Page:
Just when you think you have done all the tearooms and coffee shops in your home town, lo and behold, another one pops up. Mind you the Larder has been open quite a few months now … we just hadn’t noticed it. Getting noticed is crucially important for all new businesses yet unbelievably this place has neither wifi or a contact telephone number … and, to make matters even worse, it has a big glossy Costa directly across the road. The Larder, therefore, has the dubious distinction of being the only establishment we have ever reviewed for which we cannot find a phone number. It also ‘borrows’ its wifi from another business nearby and it doesn’t have a website. We fear for the Larder’s future … no matter how good the scones are. It’s a shame that we were the only customers because the two young girls who appeared to be running the place were trying hard. Maybe some home baking would set us on the right track? No, they simply buy their scones from Costco, a huge wholesale warehouse in Glasgow. However, any preconceptions we may have harboured about warehouse scones were quickly dashed when they actually turned out to be quite good .. on the large side but quite light and fluffy on the inside. No hope of a topscone here but service, tea and coffee were all good … we wish the Larder well and hope they get themselves sorted out before long. This week it was hard to miss stories about suffragettes and the amazing things they had to do to get noticed. It was, of course, the centenary of women getting the vote in 1918. Strictly speaking only 40% of women got the vote then as opposed to 58 % of men – the rest had to wait another ten years. Nowadays most people find it totally incredible that all this was happening only 100 years ago. It’s a bit like the internet – young people think it has always been there … they think the ‘right to vote’ has always been there too and are surprised to learn that it is in fact a relatively recent innovation. Back in 1707, at the Treaty of Union between Scotland and England, ‘the people’ would have loved a vote. According to accounts at the time, 99 out of 100 ordinary people were against the Union but of the 175 eligible voters 106 voted in favour and the rest, as they say, is history. We would like to think that, when Scotland becomes an independent country again, people will look back 100 years from now with the same incredulity afforded to the suffragettes at the fact that we were once ruled by another country. We will let you know how the Larder gets on.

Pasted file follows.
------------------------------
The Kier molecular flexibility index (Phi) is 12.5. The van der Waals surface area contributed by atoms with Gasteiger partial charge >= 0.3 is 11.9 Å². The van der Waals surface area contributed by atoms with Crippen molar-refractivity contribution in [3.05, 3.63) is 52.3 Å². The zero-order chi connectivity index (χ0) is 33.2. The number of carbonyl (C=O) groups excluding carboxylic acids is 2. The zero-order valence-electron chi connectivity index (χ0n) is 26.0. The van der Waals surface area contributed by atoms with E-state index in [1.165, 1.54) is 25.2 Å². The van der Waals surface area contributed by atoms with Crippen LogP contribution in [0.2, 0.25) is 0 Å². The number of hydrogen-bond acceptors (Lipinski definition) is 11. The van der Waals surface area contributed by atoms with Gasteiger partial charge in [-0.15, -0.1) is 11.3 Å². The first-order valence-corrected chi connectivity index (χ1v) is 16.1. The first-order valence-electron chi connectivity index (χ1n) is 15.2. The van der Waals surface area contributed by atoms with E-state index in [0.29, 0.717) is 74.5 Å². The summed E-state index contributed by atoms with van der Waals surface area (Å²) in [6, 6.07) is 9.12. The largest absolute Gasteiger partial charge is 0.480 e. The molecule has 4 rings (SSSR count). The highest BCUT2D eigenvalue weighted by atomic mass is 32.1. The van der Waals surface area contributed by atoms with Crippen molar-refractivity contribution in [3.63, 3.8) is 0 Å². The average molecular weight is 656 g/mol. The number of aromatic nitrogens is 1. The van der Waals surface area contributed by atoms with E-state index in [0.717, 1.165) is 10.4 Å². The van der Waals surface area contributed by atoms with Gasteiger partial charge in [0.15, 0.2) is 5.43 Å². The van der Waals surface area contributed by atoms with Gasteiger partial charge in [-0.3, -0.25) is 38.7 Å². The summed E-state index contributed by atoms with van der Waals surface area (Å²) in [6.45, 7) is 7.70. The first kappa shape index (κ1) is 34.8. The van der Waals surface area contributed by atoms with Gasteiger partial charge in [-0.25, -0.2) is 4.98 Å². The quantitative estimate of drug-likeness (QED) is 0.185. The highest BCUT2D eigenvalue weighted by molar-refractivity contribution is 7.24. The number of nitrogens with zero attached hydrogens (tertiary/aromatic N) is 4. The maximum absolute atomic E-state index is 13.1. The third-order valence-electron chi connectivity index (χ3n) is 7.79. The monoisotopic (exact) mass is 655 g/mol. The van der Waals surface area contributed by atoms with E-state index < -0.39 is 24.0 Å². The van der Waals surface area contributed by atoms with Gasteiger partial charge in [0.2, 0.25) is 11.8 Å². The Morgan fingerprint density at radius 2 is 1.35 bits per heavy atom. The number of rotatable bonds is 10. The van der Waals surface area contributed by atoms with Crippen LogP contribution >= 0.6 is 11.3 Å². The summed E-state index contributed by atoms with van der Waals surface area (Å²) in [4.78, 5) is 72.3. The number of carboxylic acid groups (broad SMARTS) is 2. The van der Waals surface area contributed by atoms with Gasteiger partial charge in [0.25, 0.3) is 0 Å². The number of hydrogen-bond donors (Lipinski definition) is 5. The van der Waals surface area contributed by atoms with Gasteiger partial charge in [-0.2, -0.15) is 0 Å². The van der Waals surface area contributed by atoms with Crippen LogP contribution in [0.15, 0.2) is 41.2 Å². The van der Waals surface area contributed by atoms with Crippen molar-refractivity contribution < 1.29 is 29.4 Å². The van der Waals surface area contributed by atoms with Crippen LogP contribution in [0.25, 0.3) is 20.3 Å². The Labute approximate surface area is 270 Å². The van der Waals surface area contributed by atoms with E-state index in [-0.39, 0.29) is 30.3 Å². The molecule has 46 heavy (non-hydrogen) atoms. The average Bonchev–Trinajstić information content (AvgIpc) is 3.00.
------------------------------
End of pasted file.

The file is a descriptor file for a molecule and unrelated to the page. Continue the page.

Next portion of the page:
FK1 1LZ The Larder TA